It’s a strong time for quality TV, this much is clear. For well over a decade, we’ve had drama that’s garnered considerable critical acclaim whilst being a ratings hit at the same time. Indeed, a number of contemporary shows are often in the conversation as to what the best TV program of all time is. With such praise being heaped upon a handful of shows, inevitably there will be some that are overlooked.
One of the main hurdles for a viewer getting into a new series is the time commitment involved. If the premise or indeed the pilot doesn’t immediately grab you, then you may end up overlooking some quality television. This certainly applies to Sons of Anarchy; a show about a Californian motorcycle club might not be the easiest sell to some, but to dismiss it on face value would mean overlooking a series that boasts a great deal of dramatic sophistication and more than its fair share of edge-of-the-seat moments.
After working as a producer, writer, director and actor on The Shield, Kurt Sutter created Sons of Anarchy for FX. Having spent a considerable amount of time with biker clubs as part of his research, Sutter was moved by the sense of loyalty and brotherhood he found there, and used this as the basis for his series.
Even aside from the connection of its creator and cast members to The Shield – arguably FX’s finest ever show – Sons of Anarchy also shares similarities with its predecessor in that it faces incredibly stiff competition from output by a rival Network. In its time, The Shield was broadcast against HBO shows such as The Wire, The Sopranos and Six Feet Under.
Sons of Anarchy is up against a golden generation of quality drama but this time from AMC which boasts the likes of Breaking Bad, Mad Men and The Walking Dead, shows that strike a healthy balance of rating success and considerable critical acclaim. It would also foolish to overlook competition from HBO’s rightly lauded Game of Thrones.
Such rich choice of course is great for viewers, but as mentioned, it means some shows are inevitably overlooked. I’m not suggesting that Sons of Anarchy is the show most starved for viewers of this TV generation as that’s not the case – it actually holds up quite well ratings-wise against some of the big hitters – but in terms of critical response, its scores are significantly lower.
At its highest, Sons of Anarchy attracted 4.9 million viewers which made it the highest rated show in FX’s history surpassing the likes of The Shield and Nip/Tuck. This compares favourably to Mad Men which earned 3.5 million at its highest and Breaking Bad which before recent season five returning episode Blood Money captured 2.9 million viewers but now holds an impressive 5.9 viewer record.
The true big hitters at the moment however are The Walking Dead which earned 12.4 million viewers at its highest point, and Game of Thrones which tops out at 14 million viewers. These are hugely impressive figures, but it’s also worth considering that both Game of Thrones and The Walking Dead have a built-in fan base from their pre-existing source material. The viewing figures from well promoted and received shows like Mad Men and Breaking Bad demonstrate just how important a built-in fan base can be to a series.
Of course, these figures don’t take into consideration people watching via streaming services, DVD sales and other means but it gives a decent-enough indication as to viewership. Another method of gauging how a show is received is to take a look at the metacritic scores for each. Obviously these are highly subjective but again indicate how a show is being received critically. For context, scores over 80 are considered as widespread critical acclaim.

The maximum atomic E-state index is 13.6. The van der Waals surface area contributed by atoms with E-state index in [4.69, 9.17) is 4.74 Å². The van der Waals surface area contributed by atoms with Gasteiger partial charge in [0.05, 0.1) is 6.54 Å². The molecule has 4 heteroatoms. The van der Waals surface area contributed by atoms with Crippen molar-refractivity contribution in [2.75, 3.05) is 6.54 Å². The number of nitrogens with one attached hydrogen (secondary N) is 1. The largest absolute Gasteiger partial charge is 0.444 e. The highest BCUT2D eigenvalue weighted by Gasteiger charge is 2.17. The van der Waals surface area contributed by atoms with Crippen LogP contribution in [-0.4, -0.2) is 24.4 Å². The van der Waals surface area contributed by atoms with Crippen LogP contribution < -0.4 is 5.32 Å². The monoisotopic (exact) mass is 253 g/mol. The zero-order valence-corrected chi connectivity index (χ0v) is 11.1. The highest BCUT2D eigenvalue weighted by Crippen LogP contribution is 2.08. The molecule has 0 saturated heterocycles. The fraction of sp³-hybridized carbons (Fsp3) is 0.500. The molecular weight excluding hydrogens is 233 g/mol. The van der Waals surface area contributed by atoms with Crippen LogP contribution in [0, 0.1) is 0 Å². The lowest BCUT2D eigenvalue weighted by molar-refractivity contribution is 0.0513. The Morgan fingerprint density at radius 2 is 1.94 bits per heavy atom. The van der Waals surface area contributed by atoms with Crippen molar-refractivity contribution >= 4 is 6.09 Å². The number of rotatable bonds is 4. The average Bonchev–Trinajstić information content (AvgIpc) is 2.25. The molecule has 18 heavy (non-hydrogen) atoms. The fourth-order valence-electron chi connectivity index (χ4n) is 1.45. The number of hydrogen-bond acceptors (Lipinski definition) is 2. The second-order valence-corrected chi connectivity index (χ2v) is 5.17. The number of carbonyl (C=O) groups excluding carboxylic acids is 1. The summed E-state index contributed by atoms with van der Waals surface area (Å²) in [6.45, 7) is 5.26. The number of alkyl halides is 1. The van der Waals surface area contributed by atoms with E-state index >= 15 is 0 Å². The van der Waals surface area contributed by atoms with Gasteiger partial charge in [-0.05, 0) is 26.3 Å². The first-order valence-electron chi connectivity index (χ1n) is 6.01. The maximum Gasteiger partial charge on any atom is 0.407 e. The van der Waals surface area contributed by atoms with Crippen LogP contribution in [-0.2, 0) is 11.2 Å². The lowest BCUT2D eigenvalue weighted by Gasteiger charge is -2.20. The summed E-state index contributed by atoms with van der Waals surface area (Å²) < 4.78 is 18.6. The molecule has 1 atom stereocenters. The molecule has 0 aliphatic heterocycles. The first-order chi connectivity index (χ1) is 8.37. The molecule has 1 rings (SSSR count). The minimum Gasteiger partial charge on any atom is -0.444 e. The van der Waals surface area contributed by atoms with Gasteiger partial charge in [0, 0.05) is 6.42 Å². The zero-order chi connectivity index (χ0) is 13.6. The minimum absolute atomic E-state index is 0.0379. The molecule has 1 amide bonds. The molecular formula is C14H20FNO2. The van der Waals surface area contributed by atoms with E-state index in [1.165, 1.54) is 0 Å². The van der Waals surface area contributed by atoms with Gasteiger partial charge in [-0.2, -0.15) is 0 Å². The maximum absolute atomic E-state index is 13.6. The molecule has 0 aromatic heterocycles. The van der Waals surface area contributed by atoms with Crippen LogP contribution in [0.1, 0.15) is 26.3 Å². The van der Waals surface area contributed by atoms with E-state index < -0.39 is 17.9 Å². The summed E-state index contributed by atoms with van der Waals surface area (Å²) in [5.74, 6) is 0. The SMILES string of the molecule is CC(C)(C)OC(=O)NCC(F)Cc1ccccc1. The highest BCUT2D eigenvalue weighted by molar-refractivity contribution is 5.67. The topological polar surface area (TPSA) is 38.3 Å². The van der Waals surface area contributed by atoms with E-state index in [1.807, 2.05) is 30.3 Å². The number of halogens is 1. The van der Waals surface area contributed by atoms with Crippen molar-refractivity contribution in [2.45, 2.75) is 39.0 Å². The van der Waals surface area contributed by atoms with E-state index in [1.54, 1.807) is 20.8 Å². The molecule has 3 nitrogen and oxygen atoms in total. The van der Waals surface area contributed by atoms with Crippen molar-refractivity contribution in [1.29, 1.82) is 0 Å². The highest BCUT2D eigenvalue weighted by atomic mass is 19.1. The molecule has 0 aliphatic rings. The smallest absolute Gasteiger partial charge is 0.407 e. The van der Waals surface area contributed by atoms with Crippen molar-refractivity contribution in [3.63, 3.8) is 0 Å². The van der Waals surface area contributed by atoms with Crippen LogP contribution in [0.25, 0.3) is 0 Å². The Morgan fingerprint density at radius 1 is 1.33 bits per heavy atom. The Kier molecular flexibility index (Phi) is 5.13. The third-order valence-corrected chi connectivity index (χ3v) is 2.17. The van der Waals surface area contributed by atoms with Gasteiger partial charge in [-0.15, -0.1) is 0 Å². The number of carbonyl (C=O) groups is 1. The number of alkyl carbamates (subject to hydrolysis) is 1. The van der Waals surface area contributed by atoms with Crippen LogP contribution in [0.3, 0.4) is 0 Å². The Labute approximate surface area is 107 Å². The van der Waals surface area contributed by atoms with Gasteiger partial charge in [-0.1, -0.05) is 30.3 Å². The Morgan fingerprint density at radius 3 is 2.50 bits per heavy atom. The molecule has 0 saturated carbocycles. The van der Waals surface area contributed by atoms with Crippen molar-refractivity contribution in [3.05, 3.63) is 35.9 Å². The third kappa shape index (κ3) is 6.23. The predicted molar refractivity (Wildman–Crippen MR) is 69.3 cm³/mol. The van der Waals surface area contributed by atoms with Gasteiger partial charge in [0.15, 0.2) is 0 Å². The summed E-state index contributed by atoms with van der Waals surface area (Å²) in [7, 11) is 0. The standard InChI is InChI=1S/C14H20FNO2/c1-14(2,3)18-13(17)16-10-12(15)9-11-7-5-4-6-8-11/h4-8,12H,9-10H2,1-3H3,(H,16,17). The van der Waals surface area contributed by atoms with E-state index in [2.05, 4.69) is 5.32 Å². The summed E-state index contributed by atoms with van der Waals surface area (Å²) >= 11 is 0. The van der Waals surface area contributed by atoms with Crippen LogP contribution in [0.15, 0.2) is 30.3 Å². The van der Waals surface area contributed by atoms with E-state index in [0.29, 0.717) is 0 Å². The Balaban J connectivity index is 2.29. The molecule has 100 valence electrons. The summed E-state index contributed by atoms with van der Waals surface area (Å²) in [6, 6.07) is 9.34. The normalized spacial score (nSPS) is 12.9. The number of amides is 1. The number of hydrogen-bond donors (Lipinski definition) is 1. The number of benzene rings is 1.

Taking an average score recorded for the entire run of the shows mentioned, Breaking Bad is the highest rated show with a score of 88.6 helped by the current season having an incredible (and indeed justified) score of 99. Game of Thrones is in second place with a score of 85.6 with a highest score of 90, Mad Men is third with an average of 86.5, The Walking Dead has a score of 81.3 and Sons of Anarchy is last with 78.2. It’s worth pointing out seasons’ two to four all score over 80 but the average is hit by the first season scoring a 68 and the most recent season scoring a 72.
Given that Sons of Anarchy is far from a critical darling, against such stiff competition it was always going to struggle when it came to awards recognition. It has received little in the way of nominations from major awards shows with Katey Sagal’s Golden Globe win for Best Actress for her work in the third season being its only big win to date. The Shield was more successful in terms of critical response which no doubt helped it fare better at awards shows; Michael Chiklis won Outstanding Lead Actor for the first season at the Emmys and overall, it won the Best Drama at the Golden Globes for the first series. The Shield would go on to receive a number of nominations throughout its run.
So is Sons of Anarchy genuinely significantly weaker than its contemporaries, or is it simply underappreciated? Once the fog of Breaking Bad and Game of Thrones has cleared, will critics look back and re-evaluate its place on the TV drama continuum?
Sons of Anarchy, like all good shows, is about so much more than its premise would suggest. Sure, the motorcycle club element is prominent as this is the family our protagonists (of sorts) are part of, and club duties and responsibilities dominate their day-to-day lives, but the dramatic depth of the show is really its selling point and the themes explored are more relatable than many would imagine.
First and foremost, Sons of Anarchy is a family drama that in the nicest possible way has much in common with soap operas (as do a great deal of dramatic shows). Sutter himself has stated that whilst attending famed Hells Angel Sonny Barger’s funeral, a member of his charter said to him “It’s a soap opera, but it’s our soap opera”. It clearly resonates then, with members of clubs similar to that depicted in the show, a good sign of Sutter’s respect for those who inspired the series.